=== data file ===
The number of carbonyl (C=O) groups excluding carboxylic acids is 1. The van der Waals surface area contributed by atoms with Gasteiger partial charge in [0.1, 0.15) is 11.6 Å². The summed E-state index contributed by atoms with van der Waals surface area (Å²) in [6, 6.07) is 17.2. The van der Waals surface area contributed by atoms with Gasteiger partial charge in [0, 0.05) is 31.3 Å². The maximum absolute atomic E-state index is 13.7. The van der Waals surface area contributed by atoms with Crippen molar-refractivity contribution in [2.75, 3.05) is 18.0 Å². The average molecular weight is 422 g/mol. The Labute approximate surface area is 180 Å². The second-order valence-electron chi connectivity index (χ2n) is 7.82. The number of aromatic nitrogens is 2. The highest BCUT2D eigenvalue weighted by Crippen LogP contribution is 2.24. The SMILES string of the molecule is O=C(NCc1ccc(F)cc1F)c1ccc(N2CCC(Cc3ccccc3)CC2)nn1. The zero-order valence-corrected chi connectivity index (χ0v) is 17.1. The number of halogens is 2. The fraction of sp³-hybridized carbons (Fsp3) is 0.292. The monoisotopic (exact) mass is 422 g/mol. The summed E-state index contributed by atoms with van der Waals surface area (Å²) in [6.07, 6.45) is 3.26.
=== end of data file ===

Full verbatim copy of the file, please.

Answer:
The number of carbonyl (C=O) groups excluding carboxylic acids is 1. The van der Waals surface area contributed by atoms with Gasteiger partial charge in [0.1, 0.15) is 11.6 Å². The summed E-state index contributed by atoms with van der Waals surface area (Å²) in [6, 6.07) is 17.2. The van der Waals surface area contributed by atoms with Gasteiger partial charge in [0, 0.05) is 31.3 Å². The maximum absolute atomic E-state index is 13.7. The van der Waals surface area contributed by atoms with Crippen molar-refractivity contribution in [2.75, 3.05) is 18.0 Å². The average molecular weight is 422 g/mol. The Labute approximate surface area is 180 Å². The second-order valence-electron chi connectivity index (χ2n) is 7.82. The number of aromatic nitrogens is 2. The highest BCUT2D eigenvalue weighted by Crippen LogP contribution is 2.24. The SMILES string of the molecule is O=C(NCc1ccc(F)cc1F)c1ccc(N2CCC(Cc3ccccc3)CC2)nn1. The zero-order valence-corrected chi connectivity index (χ0v) is 17.1. The number of halogens is 2. The fraction of sp³-hybridized carbons (Fsp3) is 0.292. The monoisotopic (exact) mass is 422 g/mol. The summed E-state index contributed by atoms with van der Waals surface area (Å²) in [6.07, 6.45) is 3.26.